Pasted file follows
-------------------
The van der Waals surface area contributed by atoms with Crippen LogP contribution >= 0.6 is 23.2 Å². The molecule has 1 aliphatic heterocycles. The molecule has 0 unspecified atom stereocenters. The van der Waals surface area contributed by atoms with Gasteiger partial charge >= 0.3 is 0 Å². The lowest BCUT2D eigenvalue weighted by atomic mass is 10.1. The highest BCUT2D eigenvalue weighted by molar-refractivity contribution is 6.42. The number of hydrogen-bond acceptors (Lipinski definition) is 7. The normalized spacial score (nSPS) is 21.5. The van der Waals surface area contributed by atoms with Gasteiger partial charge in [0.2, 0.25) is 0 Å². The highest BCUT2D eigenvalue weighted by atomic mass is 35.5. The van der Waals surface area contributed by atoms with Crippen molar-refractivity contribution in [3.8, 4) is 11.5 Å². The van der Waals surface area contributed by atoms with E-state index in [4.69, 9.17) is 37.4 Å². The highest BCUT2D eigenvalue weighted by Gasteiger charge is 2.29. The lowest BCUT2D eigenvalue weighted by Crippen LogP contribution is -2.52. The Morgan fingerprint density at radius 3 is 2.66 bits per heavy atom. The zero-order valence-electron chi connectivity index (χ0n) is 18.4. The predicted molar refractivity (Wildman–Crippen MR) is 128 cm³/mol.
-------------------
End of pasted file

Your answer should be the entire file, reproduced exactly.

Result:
The van der Waals surface area contributed by atoms with Crippen LogP contribution >= 0.6 is 23.2 Å². The molecule has 1 aliphatic heterocycles. The molecule has 0 unspecified atom stereocenters. The van der Waals surface area contributed by atoms with Gasteiger partial charge >= 0.3 is 0 Å². The lowest BCUT2D eigenvalue weighted by atomic mass is 10.1. The highest BCUT2D eigenvalue weighted by molar-refractivity contribution is 6.42. The number of hydrogen-bond acceptors (Lipinski definition) is 7. The normalized spacial score (nSPS) is 21.5. The van der Waals surface area contributed by atoms with Gasteiger partial charge in [0.2, 0.25) is 0 Å². The highest BCUT2D eigenvalue weighted by atomic mass is 35.5. The van der Waals surface area contributed by atoms with Crippen molar-refractivity contribution in [3.8, 4) is 11.5 Å². The van der Waals surface area contributed by atoms with E-state index in [4.69, 9.17) is 37.4 Å². The highest BCUT2D eigenvalue weighted by Gasteiger charge is 2.29. The lowest BCUT2D eigenvalue weighted by Crippen LogP contribution is -2.52. The Morgan fingerprint density at radius 3 is 2.66 bits per heavy atom. The zero-order valence-electron chi connectivity index (χ0n) is 18.4. The predicted molar refractivity (Wildman–Crippen MR) is 128 cm³/mol.